Similar benefits have been reported in experimental models of other Th1-mediated autoimmune diseases, including multiple sclerosis, type 1 diabetes and rheumatoid arthritis.[174–176]

Genetic Associations Genetic polymorphisms in components of the vitamin D axis have been associated with IBD risk. Genome screening in Caucasians suggests the TaqI tt genotype is the VDR genotype over-represented in CD, with a prevalence of 22% and an odds ratio of 1.99 (95% CI 1.14–3.47; P = 0.017).[177] This increased frequency was replicated but limited to males with IBD in two other cohorts.[178,179] Interestingly, immune modulation by vitamin D may be associated with the VDR polymorphisms. VD3 supplementation of antituberculosis therapy was only significantly superior in patients with the TaqI tt genotype.[102] A study in Iranian IBD patients, contrastingly, revealed an association with the FokI f allele.[180] A further large study in Irish IBD patients found no statistically significant association with VDR genotype.[181]

Recently, a reduced frequency of Gc-2 alleles was reported in 636 IBD patients compared with 248 non-IBD controls, with a significant association for both CD and UC patients.[182] The mechanism by which this allele may reduce risk of IBD is uncertain. However, given that the Gc-2 allele confers a lower affinity for 25(OH)D and 1,252(OH)D than Gc-1f and Gc-1s alleles, one may speculate that vitamin D metabolites are less freely available for immunoregulatory functions with the latter alleles in patients with IBD.

Clinical Evidence for Vitamin D as an Immunomodulator in IBD Small human clinical trials have suggested that vitamin D supplementation may have immunomodulatory activity in IBD. In a nonblinded trial of 37 patients with CD in clinical remission as defined by Crohn's Disease Activity Index (CDAI) <150, 18 patients administered 0.5 μg alfacalcidol (1(OH)D3, a vitamin D analogue) had a superior improvement in CDAI and CRP over a 6-week period compared with 17 patients given 2000 IU cholecalciferol over a 6-week period.[128]

A randomised controlled trial of 94 CD patients with steroid-free remission (CDAI < 150, normal CRP and normal albumin) recently demonstrated a nonsignificant reduction in risk of relapse (13% vs. 29% at 12 months, P = 0.06) with 1200 IU cholecalciferol daily compared with placebo.[183] Somewhat surprisingly, a subgroup analysis of peripheral blood mononuclear cells isolated from CD patients treated for 26 weeks with cholecalciferol (n = 10) demonstrated increased IL-6 production and CD4+ T-cell proliferation compared with placebo (n = 10).[184] This apparently paradoxical finding in the presence of clinical improvement may be explained by a dual function of the IL-6 cytokine family, which may also be cytoprotective via downstream effects under certain conditions as well as being pro-inflammatory.[145]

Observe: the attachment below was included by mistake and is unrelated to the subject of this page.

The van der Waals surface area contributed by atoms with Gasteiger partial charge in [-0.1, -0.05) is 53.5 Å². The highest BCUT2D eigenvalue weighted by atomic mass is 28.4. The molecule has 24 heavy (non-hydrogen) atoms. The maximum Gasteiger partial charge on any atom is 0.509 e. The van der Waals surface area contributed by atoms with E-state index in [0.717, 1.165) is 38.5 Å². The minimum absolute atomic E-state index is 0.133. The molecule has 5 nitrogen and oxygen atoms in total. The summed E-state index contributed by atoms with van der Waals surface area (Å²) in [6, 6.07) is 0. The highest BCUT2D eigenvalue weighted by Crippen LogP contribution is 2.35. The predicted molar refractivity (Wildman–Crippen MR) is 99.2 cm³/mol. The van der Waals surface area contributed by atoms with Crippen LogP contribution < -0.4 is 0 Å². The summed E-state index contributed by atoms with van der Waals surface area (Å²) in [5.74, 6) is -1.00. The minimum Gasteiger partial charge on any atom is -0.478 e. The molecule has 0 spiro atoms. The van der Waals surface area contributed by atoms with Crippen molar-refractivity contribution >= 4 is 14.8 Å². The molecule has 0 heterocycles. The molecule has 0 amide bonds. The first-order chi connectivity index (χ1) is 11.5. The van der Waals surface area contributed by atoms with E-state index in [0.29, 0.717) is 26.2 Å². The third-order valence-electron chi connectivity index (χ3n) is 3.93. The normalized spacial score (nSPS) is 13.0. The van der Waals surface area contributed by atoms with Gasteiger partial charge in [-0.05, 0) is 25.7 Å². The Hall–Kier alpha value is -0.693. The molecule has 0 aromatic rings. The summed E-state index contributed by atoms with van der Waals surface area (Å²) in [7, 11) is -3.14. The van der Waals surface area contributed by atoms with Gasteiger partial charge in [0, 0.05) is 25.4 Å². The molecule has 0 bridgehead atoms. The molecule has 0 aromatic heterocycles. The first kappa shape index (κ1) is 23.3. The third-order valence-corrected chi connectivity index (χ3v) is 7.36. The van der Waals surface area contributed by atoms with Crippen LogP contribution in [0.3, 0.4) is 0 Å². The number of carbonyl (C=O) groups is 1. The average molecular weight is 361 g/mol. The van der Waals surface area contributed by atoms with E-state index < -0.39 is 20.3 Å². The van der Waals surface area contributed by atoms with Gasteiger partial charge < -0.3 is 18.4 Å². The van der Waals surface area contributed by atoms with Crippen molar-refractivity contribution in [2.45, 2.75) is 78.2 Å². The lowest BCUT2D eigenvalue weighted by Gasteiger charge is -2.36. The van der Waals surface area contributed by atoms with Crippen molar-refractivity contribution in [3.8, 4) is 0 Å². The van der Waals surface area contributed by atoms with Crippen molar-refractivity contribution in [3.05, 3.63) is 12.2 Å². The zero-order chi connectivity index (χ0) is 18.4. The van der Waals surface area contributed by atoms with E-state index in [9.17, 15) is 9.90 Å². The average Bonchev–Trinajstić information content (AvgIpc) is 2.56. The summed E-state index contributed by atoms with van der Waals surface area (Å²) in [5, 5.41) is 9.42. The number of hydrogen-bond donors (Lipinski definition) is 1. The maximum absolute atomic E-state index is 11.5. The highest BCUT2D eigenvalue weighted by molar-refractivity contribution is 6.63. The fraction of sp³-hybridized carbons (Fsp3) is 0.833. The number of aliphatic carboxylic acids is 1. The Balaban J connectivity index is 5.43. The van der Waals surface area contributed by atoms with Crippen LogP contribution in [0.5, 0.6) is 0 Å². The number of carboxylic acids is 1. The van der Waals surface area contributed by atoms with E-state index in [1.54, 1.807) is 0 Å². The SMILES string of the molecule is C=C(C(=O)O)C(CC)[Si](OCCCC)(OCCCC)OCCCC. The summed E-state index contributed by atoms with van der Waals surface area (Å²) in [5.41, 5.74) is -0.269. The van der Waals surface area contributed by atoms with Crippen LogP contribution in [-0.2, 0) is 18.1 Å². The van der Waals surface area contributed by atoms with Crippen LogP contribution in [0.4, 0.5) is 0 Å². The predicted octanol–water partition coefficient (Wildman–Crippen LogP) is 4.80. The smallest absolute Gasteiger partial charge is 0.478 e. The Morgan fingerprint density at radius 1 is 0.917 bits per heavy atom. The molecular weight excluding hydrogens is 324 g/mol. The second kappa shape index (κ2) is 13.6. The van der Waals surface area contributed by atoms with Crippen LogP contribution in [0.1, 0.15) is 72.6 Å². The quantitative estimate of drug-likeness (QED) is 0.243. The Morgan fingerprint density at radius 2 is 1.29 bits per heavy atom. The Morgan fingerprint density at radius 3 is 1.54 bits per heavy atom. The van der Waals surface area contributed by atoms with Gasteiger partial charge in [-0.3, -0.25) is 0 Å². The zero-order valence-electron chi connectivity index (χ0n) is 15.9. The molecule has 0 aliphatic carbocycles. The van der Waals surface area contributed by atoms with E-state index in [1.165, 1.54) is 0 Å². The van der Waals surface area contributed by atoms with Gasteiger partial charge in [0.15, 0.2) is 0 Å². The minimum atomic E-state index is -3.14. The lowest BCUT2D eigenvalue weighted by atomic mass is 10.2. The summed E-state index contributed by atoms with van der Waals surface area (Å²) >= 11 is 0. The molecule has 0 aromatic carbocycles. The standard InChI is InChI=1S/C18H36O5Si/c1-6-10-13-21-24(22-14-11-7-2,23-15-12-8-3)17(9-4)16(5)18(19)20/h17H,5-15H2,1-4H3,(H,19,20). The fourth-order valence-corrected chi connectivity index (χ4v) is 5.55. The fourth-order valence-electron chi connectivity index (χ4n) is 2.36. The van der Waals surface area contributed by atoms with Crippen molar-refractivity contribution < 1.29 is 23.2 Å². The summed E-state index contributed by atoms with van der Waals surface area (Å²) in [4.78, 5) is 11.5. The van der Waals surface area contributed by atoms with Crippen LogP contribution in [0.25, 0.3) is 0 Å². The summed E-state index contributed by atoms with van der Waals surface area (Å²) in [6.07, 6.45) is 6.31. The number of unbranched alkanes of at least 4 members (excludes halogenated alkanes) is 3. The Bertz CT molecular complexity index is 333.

More recently, findings from a small trial of 15 patients demonstrated a significantly improved clinical symptom score in patients with CD given 10 000 IU oral vitamin D daily compared with patients given 1000 IU vitamin D daily at week 26.[185]

Interestingly, VDR mRNA expression is reduced in colonic biopsy specimens in patients with CD and UC,[186] and immunohistochemically localised VDR protein is less frequently noted in colonic specimens from patients with UC than normal controls.[187] Furthermore, vitamin D3 supplementation has been shown to induce VDR mRNA expression in a variety of tissues.[188,189]

Vitamin D in Chemoprevention

Patients with IBD are at increased risk of colorectal cancer, arising as a result of chronic inflammation.[190] Biological plausibility for a potential role for vitamin D in chemoprevention for colorectal cancer arises from data in vitro demonstrating expression of VDR in colon and rectal cells, particularly cancer cell lines.[77,87,89,191] Vitamin D has been shown to inhibit cancer cell growth and proliferation through regulation of growth factors and increasing apoptosis.[192,193] VDR KO and vitamin D deficient mice are at increased risk for colonic epithelial hyperplasia and cancer.[194–196]

Epidemiological studies mostly have shown an inverse correlation between risk of colorectal cancer and serum 25(OH)D levels, with the highest quintiles offering protection from colorectal cancer of up to 50% compared with the lowest quintile.[197–199] However, the quality of some of these studies has been questioned, and some smaller studies have shown no such benefit.[197,200]

In the largest reported prospective trial to date, the Women's Health Initiative study of 36 282 postmenopausal women did not show a reduced risk of colorectal cancer with administration of 400 IU cholecalciferol combined with 1000 mg calcium carbonate daily for 7 years.[201] However, this null result may be explained by a relatively low dose of vitamin D along with a relatively short duration compared with the long period over which colorectal cancer develops. No randomised controlled trials investigating vitamin D alone have been yet conducted.

Furthermore, it is unclear whether any potential protective effect for non-IBD-associated colorectal cancer may extend to IBD-associated malignancy. In the absence of robust data, it is premature to recommend vitamin D supplementation specifically for chemoprevention.